Mandatory Vaccination

Been keeping low working on a vaccine:
The recent COVID-19 pandemic has ignited the controversial international debate of whether vaccinations should become compulsory. At a time where finding a vaccine for the coronavirus is at its peak, the idea of ​​enforcing a mandatory vaccination law has been recommended and even implemented in some countries. In Australia, their vaccine policy is  based on fines and withholding state benefits for parents who fail to have their children vaccinated, a policy introduced in 2015 and dubbed: 'No jab, no pay'. In late May, the New York State Bar Association's Health Law Section suggested mandatory COVID-19 vaccinations for all Americans, citing the 1905 landmark case Jacobson v. Massachusetts.The US Supreme Court ruled that all adult residents of Cambridge were required to get a smallpox vaccine or be fined, and that the mandatory vaccination law was necessary to promote public health and safety. More recently in Germany, measles vaccinations became mandatory for all students. In Norway, all vaccinations are currently voluntary but as international pressure increases I wonder for how long?
The debate made me question what about our human rights? Where is our freedom to choose? Is it not my body, my choice, my life? Using syringes as my main material, I have created a neckpiece linking each syringe. Inside the syringe is another neckpiece with a pendant, showing scrambled stamped letters that make up an English word. Unscramble the letters to find out the ingredient of the vaccination inside the needle. Unscramble the word and take the injection by wearing the pendant.
What is inside your vaccine? Pro-choice?

God Does Not Judge (God Is No Respecter of Persons ACTS 10:34)


This jewellery piece was created after having dinner one night with my neighbours, a lesbian couple. The dinner featured a dynamic conversation about God, Spirituality, Consciousness, the Church and the LGBT+ community. With a great interest in exploring past and current behavioural patterns, cultural values and norms inspired by scripture and spiritual literature, I wanted to provide my neighbours a new interpretation when looking at the relationship between God and the Church.

The wooden cross is made out of an old Greek olive branch and cut into small rectangular mobile pieces. The long rainbow ribbon and large cross represents the pectoral cross worn by Orthodox priests. I vividly remember looking at the pectoral cross worn by the local Greek priest based in my hometown Melbourne, Australia. Every Sunday, as a child I was forced to go to church for three hours and listen to an ancient Greek sermon that I did not undertand. The only thing that took my interest apart from the gold encrusted icons was the priest's enormous cross. It was so captivating, so powerful and hypnotic as he came towards the congregation swinging his thurible (a small metal container suspended from chains, in which incense is burned during worship services) making me dizzy with its strong smell of frankincense, myrrh, and rose.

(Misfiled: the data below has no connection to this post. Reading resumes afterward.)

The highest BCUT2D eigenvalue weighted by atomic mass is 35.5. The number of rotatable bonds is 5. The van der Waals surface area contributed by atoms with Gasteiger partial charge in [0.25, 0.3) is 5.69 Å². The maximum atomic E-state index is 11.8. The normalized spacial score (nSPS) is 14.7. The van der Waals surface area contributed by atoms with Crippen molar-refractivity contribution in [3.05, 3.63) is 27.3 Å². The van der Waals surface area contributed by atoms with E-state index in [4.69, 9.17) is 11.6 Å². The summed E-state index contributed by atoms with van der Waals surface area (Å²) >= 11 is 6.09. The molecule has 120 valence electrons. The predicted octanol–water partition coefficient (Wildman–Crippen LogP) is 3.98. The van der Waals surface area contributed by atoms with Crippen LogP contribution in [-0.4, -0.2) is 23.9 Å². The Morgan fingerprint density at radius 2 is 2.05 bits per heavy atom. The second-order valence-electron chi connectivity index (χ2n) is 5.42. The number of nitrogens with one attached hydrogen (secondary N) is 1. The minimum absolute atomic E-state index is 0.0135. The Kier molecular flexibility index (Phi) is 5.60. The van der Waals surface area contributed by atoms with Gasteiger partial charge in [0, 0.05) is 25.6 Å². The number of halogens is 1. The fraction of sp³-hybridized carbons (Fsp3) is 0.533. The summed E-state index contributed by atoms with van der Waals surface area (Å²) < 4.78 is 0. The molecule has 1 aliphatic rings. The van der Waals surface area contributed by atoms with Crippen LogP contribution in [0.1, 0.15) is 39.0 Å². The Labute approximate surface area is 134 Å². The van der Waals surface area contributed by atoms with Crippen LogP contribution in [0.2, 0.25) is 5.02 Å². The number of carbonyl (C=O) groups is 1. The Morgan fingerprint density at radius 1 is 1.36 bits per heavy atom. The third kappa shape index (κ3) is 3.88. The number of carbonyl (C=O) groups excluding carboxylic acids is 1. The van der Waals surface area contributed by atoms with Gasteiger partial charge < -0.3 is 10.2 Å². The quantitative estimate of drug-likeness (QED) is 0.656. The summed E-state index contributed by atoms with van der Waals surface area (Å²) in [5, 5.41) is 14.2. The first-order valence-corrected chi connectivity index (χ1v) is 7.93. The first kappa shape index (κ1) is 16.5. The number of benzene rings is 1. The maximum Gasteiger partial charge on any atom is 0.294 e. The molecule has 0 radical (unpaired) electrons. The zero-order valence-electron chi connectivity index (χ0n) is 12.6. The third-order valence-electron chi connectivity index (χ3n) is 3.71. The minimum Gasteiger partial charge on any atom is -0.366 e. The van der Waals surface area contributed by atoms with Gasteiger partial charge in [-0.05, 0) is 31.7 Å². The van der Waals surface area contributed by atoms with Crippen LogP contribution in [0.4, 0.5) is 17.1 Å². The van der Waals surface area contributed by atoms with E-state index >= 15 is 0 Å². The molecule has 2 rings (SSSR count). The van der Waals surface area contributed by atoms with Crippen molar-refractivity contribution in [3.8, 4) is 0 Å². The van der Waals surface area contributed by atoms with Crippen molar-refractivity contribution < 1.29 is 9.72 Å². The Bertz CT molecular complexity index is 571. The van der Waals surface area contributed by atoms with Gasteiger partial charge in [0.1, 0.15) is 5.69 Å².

I wonder if he would have worn my pectoral cross today...

God Does Not Judge  (God Is No Respecter of Persons ACTS 10:34)


Vulva Grand Prix Oslo 2021


This socially engaged art project started in 2018 and will be exhibited in 2021. It looks at new ways of representing the vulva through a positive sociopolitical lens. Showing that vulvas, like our faces are different and normal. It is my social response to the increasing number of young woman undergoing labia surgery around the world and the incorrect labelling of the vulva, commonly referred to and known as the vagina. I would like to revive the vulva by bringing positive awareness to female genitalia in which the vulva is normalised, fully revealed and celebrated. Inspired by British sculptor, Jamie McCartney's Vagina Wall (2011), my project consists of casting vulvas of women from various backgrounds and age.

I see the body as a ‘vehicle’ that we use for our human experience taking into account French philosopher, René Descartes' (1649) ideas on mind/body dualism and Joel Goldsmith (1954) spiritual views on the body. They saw the body as having no will of its own, no intelligence of its own and no action of its own. It is one’s Consciousness that moves the body. The body does not move on its own free will. Which makes one question is our Consciousness in our body or is our body in our Consciousness?

The work traverses the notion of the absurd and nonsensical as a platform to engage the audience. It focuses on the physicality of the body through interacting with the ramifications of new forms, which emerge within the context of the surrealism. Humour allows the audience to easily engage with the artwork by taking away the awkwardness of publicly looking at female nude body parts, like the vulva. It can disrupt their perceived ideas and in a split second, draw the viewer in or allow something else to come out from within.

The work consists of twenty vulva cast wearable brooches that resemble racing cars. I fabricated a spoiler and attached rubber toy wheels to create a juxtaposition of materials; precious vs non precious and a child’s toy vs a treasured jewellery piece. They will be exhibited on a grand prix racetrack model in shape of a vulva. The aim is to have the audience ‘play’ with the brooches on the track/try them on, physically engage with the artwork.

NRK's ​​'Innafor' program series recently did a documentary called 'Fix Me' interviewing women from Oslo who thought their vulva was abnormal and opting for surgery to 'fix it'. But who decides what a normal vulva looks like? The surgeon, social media, the adult film industry or one's partner? Or maybe there is no such thing as a 'normal' vulva. I also think the idea of ​​vulva racing car brooches on a model grand prix racing track would attract the curiosity of the public, regardless of gender.